With cancer, the anxiety that lurks beneath the surface of everyday life comes rushing to me unbidden at unpredictable moments. Of course I get nervous when I’m waiting the results of my latest brain MRI or CT scans, but anxiety can strike at any time.
It can be crippling, unless you figure out a way to let it go. Worry and anxiety are siblings to fear. Stress is a first cousin. It’s a brain chemical thing, and realizing that makes it easier to not judge myself for these feelings.
A few ways that I’ve coped with anxiety:
Meditated, prayed, sailed, hiked, swam, skied, posted to SmartPatients.com, chatted online, phoned my Fourth Angel mentor, listened to audiobooks, hugged my wife Katharina, practiced guided imagery, and swapped tales with other cancer survivors.
Also, I’ve watched Patriot games outside in the cold on a television mounted on a tree with a bonfire roaring in the backyard of my friend John Meehan, with my other friend Chris Fox, cracking wise and laughing.
At various times, I’ve swallowed pills (lorazepam), drank alcohol, and gorged on junk food. It’s called self-medication, I’ve tried to be moderate in my use, and I know all of these things are not terribly healthy. But don’t judge me and I won’t judge you.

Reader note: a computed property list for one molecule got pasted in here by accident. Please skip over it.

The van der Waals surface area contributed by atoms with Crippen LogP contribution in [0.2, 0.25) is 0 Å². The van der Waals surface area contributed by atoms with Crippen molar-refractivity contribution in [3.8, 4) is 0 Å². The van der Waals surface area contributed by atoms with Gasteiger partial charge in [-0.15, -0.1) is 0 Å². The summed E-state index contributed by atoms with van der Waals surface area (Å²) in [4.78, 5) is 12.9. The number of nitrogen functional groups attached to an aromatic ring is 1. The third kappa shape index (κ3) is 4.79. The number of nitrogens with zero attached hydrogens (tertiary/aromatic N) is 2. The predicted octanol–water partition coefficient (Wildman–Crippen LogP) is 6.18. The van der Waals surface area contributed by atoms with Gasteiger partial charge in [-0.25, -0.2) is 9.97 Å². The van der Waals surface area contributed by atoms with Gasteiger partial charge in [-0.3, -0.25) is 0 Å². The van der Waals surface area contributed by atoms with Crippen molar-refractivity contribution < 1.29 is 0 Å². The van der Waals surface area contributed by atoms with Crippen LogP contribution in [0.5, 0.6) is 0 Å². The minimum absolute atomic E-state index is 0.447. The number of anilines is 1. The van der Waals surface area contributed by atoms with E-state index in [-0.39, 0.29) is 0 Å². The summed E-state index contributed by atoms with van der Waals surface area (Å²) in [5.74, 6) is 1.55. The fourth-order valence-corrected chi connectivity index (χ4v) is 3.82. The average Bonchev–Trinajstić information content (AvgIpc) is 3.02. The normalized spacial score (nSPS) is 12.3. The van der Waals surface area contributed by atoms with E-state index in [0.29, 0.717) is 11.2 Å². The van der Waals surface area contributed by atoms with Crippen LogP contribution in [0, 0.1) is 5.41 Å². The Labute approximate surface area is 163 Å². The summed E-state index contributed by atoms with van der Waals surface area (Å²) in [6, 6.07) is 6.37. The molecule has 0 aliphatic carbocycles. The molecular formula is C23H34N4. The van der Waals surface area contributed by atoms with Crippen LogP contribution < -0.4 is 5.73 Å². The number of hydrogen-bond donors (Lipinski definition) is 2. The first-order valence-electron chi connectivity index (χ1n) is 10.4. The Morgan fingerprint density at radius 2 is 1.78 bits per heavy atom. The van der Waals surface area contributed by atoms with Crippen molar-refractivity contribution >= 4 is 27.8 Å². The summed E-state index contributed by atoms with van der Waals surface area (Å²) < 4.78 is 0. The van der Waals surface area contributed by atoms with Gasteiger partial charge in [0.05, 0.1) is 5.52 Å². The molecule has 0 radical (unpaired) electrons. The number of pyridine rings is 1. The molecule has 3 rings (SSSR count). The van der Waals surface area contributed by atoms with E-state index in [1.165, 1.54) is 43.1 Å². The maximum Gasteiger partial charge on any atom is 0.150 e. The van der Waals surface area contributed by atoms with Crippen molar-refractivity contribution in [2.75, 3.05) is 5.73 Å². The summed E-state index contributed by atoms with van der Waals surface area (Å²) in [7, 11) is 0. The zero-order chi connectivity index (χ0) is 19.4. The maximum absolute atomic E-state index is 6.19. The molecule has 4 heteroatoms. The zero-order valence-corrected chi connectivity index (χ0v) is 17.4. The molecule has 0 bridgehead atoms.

I’ve repeated mantras, such as “What will be will be,” “Don’t worry be happy,” “Breathe,” “This too shall pass,” and “Surface agitation.”
The last mantra needs some context. It refers to a point Jon Kabat-Zinn makes in his very helpful book, Full Catastrophe Living (I would recommend that anyone trying to cope constructively with stress listen to it rather than read it. For weeks, I listened to little else, and after a while it wasn’t even necessary to hear the passages in order — Shuffle was just fine).
Our thoughts and consciousness are like an ocean, lake, or other body of water, placid and still until the wind intervenes, rippling or roiling the surface, he says. Meanwhile, just a few feet beneath the surface, the wind’s impact is far less pronounced, and decreases even more much deeper below.
When I tell myself “Surface agitation,” it’s a reminder that there is calm below, and maybe even ahead. The trick is trying to find that sense of calm. It takes work, and many different approaches.
My aim is to use healthy approaches as much as possible. I’m not always successful but that doesn’t mean I won’t keep trying.